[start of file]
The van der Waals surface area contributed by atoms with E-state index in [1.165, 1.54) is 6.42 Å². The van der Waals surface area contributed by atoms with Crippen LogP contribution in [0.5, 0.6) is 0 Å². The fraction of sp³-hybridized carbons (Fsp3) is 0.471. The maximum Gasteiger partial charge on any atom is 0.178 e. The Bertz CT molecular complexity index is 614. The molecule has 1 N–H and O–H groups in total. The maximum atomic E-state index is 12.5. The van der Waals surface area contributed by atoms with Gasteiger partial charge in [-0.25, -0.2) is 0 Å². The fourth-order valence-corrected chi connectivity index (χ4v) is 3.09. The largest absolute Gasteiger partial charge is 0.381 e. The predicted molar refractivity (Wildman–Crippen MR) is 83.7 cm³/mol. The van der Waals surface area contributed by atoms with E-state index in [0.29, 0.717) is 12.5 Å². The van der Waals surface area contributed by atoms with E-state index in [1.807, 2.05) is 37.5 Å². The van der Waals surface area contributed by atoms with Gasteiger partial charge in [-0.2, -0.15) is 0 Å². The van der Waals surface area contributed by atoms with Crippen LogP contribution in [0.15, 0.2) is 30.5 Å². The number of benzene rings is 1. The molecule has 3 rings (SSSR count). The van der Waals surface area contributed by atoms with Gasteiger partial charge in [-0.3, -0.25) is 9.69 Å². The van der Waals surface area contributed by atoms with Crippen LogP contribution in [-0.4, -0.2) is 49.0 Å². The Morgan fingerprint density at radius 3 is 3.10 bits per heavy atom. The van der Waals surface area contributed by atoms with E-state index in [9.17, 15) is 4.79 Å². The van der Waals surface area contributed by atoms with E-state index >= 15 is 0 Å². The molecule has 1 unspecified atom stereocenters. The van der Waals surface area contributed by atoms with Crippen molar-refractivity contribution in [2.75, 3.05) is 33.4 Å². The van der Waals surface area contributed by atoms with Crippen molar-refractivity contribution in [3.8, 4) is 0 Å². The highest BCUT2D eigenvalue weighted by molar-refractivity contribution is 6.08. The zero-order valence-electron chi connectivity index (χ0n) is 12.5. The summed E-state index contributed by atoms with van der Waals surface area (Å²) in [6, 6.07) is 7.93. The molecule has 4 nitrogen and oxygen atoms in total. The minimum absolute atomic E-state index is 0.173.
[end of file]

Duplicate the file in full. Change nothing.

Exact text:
The van der Waals surface area contributed by atoms with E-state index in [1.165, 1.54) is 6.42 Å². The van der Waals surface area contributed by atoms with Crippen LogP contribution in [0.5, 0.6) is 0 Å². The fraction of sp³-hybridized carbons (Fsp3) is 0.471. The maximum Gasteiger partial charge on any atom is 0.178 e. The Bertz CT molecular complexity index is 614. The molecule has 1 N–H and O–H groups in total. The maximum atomic E-state index is 12.5. The van der Waals surface area contributed by atoms with Gasteiger partial charge in [-0.25, -0.2) is 0 Å². The fourth-order valence-corrected chi connectivity index (χ4v) is 3.09. The largest absolute Gasteiger partial charge is 0.381 e. The predicted molar refractivity (Wildman–Crippen MR) is 83.7 cm³/mol. The van der Waals surface area contributed by atoms with E-state index in [0.29, 0.717) is 12.5 Å². The van der Waals surface area contributed by atoms with E-state index in [1.807, 2.05) is 37.5 Å². The van der Waals surface area contributed by atoms with Gasteiger partial charge in [-0.2, -0.15) is 0 Å². The van der Waals surface area contributed by atoms with Crippen LogP contribution in [0.15, 0.2) is 30.5 Å². The number of benzene rings is 1. The molecule has 3 rings (SSSR count). The van der Waals surface area contributed by atoms with Gasteiger partial charge in [-0.3, -0.25) is 9.69 Å². The van der Waals surface area contributed by atoms with Crippen LogP contribution in [-0.4, -0.2) is 49.0 Å². The Morgan fingerprint density at radius 3 is 3.10 bits per heavy atom. The van der Waals surface area contributed by atoms with E-state index in [9.17, 15) is 4.79 Å². The van der Waals surface area contributed by atoms with E-state index >= 15 is 0 Å². The molecule has 1 unspecified atom stereocenters. The van der Waals surface area contributed by atoms with Crippen molar-refractivity contribution in [2.75, 3.05) is 33.4 Å². The van der Waals surface area contributed by atoms with Crippen molar-refractivity contribution in [3.8, 4) is 0 Å². The highest BCUT2D eigenvalue weighted by molar-refractivity contribution is 6.08. The zero-order valence-electron chi connectivity index (χ0n) is 12.5. The summed E-state index contributed by atoms with van der Waals surface area (Å²) in [6, 6.07) is 7.93. The molecule has 4 nitrogen and oxygen atoms in total. The minimum absolute atomic E-state index is 0.173.